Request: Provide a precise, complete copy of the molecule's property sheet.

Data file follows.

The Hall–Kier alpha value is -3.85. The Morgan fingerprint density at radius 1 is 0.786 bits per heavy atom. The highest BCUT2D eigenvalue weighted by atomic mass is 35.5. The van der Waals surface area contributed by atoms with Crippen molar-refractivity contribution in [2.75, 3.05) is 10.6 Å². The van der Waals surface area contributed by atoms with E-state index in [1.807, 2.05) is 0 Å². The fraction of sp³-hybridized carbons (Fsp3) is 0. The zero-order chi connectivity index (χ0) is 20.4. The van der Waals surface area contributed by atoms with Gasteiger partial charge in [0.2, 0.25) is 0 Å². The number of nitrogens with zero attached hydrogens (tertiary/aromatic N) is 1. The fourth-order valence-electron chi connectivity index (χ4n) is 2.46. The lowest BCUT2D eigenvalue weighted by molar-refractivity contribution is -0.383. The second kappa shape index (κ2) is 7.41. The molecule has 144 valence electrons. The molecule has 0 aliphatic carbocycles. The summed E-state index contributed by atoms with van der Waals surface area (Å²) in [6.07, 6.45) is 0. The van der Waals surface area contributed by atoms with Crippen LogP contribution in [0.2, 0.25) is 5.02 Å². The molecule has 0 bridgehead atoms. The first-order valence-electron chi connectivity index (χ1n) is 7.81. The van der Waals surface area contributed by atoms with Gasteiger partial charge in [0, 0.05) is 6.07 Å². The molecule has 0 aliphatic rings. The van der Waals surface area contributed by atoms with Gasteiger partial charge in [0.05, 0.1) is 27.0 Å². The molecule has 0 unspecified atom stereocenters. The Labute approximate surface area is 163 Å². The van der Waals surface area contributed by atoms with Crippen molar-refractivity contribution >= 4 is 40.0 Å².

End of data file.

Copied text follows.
The Hall–Kier alpha value is -3.85. The Morgan fingerprint density at radius 1 is 0.786 bits per heavy atom. The highest BCUT2D eigenvalue weighted by atomic mass is 35.5. The van der Waals surface area contributed by atoms with Crippen molar-refractivity contribution in [2.75, 3.05) is 10.6 Å². The van der Waals surface area contributed by atoms with E-state index in [1.807, 2.05) is 0 Å². The fraction of sp³-hybridized carbons (Fsp3) is 0. The zero-order chi connectivity index (χ0) is 20.4. The van der Waals surface area contributed by atoms with Gasteiger partial charge in [0.2, 0.25) is 0 Å². The number of nitrogens with zero attached hydrogens (tertiary/aromatic N) is 1. The fourth-order valence-electron chi connectivity index (χ4n) is 2.46. The lowest BCUT2D eigenvalue weighted by molar-refractivity contribution is -0.383. The second kappa shape index (κ2) is 7.41. The molecule has 144 valence electrons. The molecule has 0 aliphatic carbocycles. The summed E-state index contributed by atoms with van der Waals surface area (Å²) in [6.07, 6.45) is 0. The van der Waals surface area contributed by atoms with Crippen LogP contribution in [0.2, 0.25) is 5.02 Å². The molecule has 0 bridgehead atoms. The first-order valence-electron chi connectivity index (χ1n) is 7.81. The van der Waals surface area contributed by atoms with Gasteiger partial charge in [0, 0.05) is 6.07 Å². The molecule has 0 aliphatic rings. The van der Waals surface area contributed by atoms with Gasteiger partial charge in [0.05, 0.1) is 27.0 Å². The molecule has 0 unspecified atom stereocenters. The Labute approximate surface area is 163 Å². The van der Waals surface area contributed by atoms with Crippen molar-refractivity contribution >= 4 is 40.0 Å².